Dog wearing a head halter

Q: My dog hates wearing a head halter and won’t come anywhere near it. She’s difficult to control, though, and without it, I would have to go back to the prong collar, which I’m hesitant to do. Is there anything I can do to help her learn to love her head halter?

Don’t give up! With the right training, it’s possible to change your dog’s reaction to the head halter. And it’s worth the effort: Head halters are more effective and have fewer drawbacks than prong collars.

Head halters can provide increased control over a dog’s momentum and direction, making them effective tools for safely redirecting a strong, hyperactive or reactive dog. One of the major drawbacks of head halters, though, is that some dogs have trouble adjusting to them. But in most cases, even a dog with an established negative association can be trained to willingly wear a head halter.

A head halter requires a different technique than a corrective collar. When using a head halter, it is important to keep pressure gentle when the leash is tightened. As soon as the dog does what is being asked, such as turning toward you or stopping, immediately release the pressure. The leash should never be yanked, jerked or otherwise harshly pulled or popped in the way you would do with a corrective collar.

The amount of training required to get a dog to willingly wear a head halter varies depending on the dog. For some dogs it may take only a couple of sessions, while others may require more extensive training and a slower pace.

Here’s my head halter training how-to. These steps work for dogs who are new to wearing head halters and for those with an existing negative association.

Teaching Your Dog to Accept the Head Halter

Introduce the head halter. Hold the head halter in your hands for the dog to investigate. Mark any sign of interest, such as sniffing or moving toward the halter, with a click or verbal cue (“yes” or “good”) and follow up with a treat. Don’t move the halter toward the dog; instead, allow the canine to approach at his own pace.

If a dog is hesitant to investigate, lay the halter on the ground and toss treats around it to entice him to approach. Once your dog is comfortable with the halter on the ground, transition to holding it in your hands. Start by touching the halter while it remains on the floor; progress to lifting it slowly off the ground until it’s at the height of the dog’s face. Each time you touch or move the halter, reward your dog with treats and praise.
Teach your dog to place his nose through the halter. Open the loop with one hand, holding the nose piece with your fingers outstretched so the dog’s muzzle can move through the open area. With the other hand, position a treat on the opposite side of the halter to lure the dog’s nose through the loop. Don’t push the halter onto your dog’s nose; allow him to move his nose through himself.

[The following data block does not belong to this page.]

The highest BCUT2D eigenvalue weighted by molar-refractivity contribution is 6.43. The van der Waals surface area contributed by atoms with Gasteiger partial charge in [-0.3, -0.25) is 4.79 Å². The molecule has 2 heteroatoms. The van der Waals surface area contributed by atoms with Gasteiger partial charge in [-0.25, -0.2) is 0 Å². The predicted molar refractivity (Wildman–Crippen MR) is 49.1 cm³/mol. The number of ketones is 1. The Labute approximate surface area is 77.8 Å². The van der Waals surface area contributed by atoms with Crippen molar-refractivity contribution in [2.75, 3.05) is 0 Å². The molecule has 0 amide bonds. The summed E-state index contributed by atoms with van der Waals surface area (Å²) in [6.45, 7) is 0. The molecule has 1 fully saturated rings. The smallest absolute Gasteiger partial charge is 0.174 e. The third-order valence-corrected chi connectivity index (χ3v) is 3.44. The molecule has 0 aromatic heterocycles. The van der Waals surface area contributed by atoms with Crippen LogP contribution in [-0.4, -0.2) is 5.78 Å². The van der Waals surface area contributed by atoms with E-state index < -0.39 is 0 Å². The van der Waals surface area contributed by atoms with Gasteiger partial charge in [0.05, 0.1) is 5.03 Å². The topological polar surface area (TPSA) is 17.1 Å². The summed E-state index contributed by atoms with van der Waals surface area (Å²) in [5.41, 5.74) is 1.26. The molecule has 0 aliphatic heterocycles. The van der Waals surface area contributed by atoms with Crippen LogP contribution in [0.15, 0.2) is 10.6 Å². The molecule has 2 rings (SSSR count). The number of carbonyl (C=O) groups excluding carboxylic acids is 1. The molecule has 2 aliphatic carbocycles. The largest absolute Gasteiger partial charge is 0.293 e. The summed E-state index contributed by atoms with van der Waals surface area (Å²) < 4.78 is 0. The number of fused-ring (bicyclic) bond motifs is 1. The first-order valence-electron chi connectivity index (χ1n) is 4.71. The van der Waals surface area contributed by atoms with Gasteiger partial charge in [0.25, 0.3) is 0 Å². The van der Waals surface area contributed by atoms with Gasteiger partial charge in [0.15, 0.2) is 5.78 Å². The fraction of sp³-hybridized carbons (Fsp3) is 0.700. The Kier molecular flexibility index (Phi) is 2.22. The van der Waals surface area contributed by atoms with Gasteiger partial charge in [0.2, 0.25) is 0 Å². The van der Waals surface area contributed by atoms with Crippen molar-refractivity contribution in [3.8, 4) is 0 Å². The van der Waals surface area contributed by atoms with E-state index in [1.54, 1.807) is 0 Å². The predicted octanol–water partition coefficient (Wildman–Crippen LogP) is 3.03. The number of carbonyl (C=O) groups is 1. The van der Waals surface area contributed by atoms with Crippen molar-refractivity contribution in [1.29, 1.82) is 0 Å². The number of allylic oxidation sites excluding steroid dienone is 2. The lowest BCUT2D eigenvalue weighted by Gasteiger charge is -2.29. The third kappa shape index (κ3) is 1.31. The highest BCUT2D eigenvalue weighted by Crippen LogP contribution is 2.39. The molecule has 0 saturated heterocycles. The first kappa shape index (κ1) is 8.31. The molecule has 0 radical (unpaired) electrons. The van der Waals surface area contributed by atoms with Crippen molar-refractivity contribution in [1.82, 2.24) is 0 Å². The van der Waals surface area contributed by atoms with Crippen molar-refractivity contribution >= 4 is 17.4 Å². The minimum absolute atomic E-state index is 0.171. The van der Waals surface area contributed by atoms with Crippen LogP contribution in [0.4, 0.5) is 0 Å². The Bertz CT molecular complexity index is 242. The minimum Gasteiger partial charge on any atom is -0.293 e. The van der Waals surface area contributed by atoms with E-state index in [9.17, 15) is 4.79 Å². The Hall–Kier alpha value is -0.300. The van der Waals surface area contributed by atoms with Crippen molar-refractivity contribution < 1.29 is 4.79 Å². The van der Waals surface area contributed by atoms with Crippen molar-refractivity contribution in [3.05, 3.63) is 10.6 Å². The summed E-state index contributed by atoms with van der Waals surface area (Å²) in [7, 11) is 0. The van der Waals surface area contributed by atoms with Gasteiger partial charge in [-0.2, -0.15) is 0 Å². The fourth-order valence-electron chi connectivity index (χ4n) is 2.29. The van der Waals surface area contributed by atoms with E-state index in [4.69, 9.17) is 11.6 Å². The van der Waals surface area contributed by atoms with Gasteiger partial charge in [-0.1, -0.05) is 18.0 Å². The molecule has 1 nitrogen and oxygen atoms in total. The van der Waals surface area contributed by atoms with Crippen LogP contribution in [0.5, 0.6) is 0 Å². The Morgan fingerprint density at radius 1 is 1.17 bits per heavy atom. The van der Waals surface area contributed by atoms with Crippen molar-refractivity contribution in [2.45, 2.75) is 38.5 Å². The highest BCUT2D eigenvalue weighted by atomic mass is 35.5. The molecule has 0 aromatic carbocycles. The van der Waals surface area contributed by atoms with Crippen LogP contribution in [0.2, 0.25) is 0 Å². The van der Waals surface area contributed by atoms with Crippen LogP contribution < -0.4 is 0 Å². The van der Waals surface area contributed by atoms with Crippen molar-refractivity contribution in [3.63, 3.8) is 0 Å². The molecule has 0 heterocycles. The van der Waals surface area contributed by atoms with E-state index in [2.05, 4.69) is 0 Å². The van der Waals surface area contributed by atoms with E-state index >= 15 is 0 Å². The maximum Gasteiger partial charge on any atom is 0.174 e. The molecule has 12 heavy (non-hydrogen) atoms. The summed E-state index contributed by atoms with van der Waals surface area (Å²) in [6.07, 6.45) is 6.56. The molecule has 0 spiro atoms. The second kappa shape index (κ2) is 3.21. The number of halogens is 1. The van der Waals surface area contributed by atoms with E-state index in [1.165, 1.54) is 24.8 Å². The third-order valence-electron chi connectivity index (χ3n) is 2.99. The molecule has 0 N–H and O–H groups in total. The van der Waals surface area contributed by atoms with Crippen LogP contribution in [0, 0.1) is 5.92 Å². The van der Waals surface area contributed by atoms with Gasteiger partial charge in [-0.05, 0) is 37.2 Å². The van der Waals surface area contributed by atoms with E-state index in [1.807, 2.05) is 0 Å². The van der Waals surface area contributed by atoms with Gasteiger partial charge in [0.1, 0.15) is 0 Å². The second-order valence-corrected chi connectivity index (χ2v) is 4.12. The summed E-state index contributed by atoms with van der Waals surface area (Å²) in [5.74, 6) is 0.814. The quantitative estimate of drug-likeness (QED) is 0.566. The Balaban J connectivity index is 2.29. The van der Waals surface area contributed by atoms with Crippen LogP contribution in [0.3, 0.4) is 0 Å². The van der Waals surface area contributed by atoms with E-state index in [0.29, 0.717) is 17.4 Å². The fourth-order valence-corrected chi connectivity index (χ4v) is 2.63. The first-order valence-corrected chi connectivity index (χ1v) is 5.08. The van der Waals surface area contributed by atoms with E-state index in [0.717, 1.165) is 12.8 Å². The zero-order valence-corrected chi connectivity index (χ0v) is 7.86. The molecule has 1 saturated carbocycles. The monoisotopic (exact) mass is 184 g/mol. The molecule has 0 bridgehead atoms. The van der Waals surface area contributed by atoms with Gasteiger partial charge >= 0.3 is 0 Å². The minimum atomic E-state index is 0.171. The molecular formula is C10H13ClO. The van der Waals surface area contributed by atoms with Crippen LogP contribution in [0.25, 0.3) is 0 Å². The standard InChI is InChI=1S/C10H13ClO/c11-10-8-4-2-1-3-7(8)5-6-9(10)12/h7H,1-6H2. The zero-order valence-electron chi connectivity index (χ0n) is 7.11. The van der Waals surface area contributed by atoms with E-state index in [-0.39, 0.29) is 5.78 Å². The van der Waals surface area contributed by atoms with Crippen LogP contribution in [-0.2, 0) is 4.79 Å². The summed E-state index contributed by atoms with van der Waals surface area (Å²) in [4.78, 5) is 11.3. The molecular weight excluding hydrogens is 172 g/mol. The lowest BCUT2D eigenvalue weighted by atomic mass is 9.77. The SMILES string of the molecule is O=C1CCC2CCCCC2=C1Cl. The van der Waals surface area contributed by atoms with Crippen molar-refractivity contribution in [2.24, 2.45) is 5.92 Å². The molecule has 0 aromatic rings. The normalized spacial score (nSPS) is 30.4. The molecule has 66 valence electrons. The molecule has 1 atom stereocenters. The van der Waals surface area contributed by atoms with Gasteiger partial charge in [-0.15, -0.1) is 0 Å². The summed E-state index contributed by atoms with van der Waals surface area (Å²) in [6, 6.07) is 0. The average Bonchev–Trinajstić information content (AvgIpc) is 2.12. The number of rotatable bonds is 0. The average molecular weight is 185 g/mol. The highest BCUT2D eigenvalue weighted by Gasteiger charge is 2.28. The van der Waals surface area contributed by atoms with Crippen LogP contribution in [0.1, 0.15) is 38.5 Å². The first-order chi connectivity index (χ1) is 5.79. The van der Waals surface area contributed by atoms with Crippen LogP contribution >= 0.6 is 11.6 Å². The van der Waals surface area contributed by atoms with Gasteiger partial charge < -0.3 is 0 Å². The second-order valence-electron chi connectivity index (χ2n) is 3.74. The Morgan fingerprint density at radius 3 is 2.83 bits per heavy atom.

Once your dog willingly puts his nose through the loop, get him used to the feeling of light pressure on his muzzle by gradually reducing the size of the loop. If he attempts to go around rather than through the halter loop to get the treat, pull the treat hand back and move the halter so it is again the separating barrier. Eventually, your dog will learn that the only way to get to the treat is through the nose loop.

For especially hesitant dogs, move the lure hand through the nose piece and toward the canine, as if it were the dog’s muzzle. Gradually move your hand back through the loop so the dog’s mouth moves through completely.
Put the head halter on your dog. Once your dog is willingly putting his nose through the head halter, fit the collar portion of the equipment. Clip on the collar without the nose piece in place and reward your dog for remaining in place. The fit of the collar depends on the particular brand being used, but many fit comfortably snug and high on the dog’s neck.

Next, accustom the dog to having both the mouth piece and collar on together. Move your dog’s nose through the halter loop just as before. Once the nose piece is draped on, move your hands back to clip the collar — but don’t clip, just do the motion. If your dog stays in place, mark and reward. Help your dog stay focused by placing a stuffed Kong between your knees while you place the collar. Or work with a partner: Have one person fit the head halter while the other rewards the dog.

If your dog remains calm, then put the nose piece on and clip the collar. Keep your dog busy with tasks (trick training, playing, a walk) or distract him with treats and affection. Take off the device before the dog has time to become concerned or anxious.

Keep a loose leash. Once the head halter is on and the dog is relaxed, adjust the fit of the nose piece as needed for the specific head halter being used. Typically the fit is loose enough so the dog can still pant, eat and drink, but tight enough that the loop can’t be easily pulled off the nose. Be aware of how the leash is used, as only gentle pressure is necessary. Most of the time the leash should remain loose — not constantly tight.

If the dog attempts to paw off the nose piece or rub his nose on the ground to get it off, use very gentle upward leash pressure to keep the nose piece tight enough so that it doesn’t get pulled off. Once the dog relaxes or is redirected to something else, immediately release tension and give slack to reward calm behavior.

With time and patience, your dog should learn to tolerate a head harness. But keep in mind that the head halter is not the only alternative to the corrective collar. If your dog cannot adjust to a head halter, a front-clip harness is easily tolerated by most dogs and may be the next best option.

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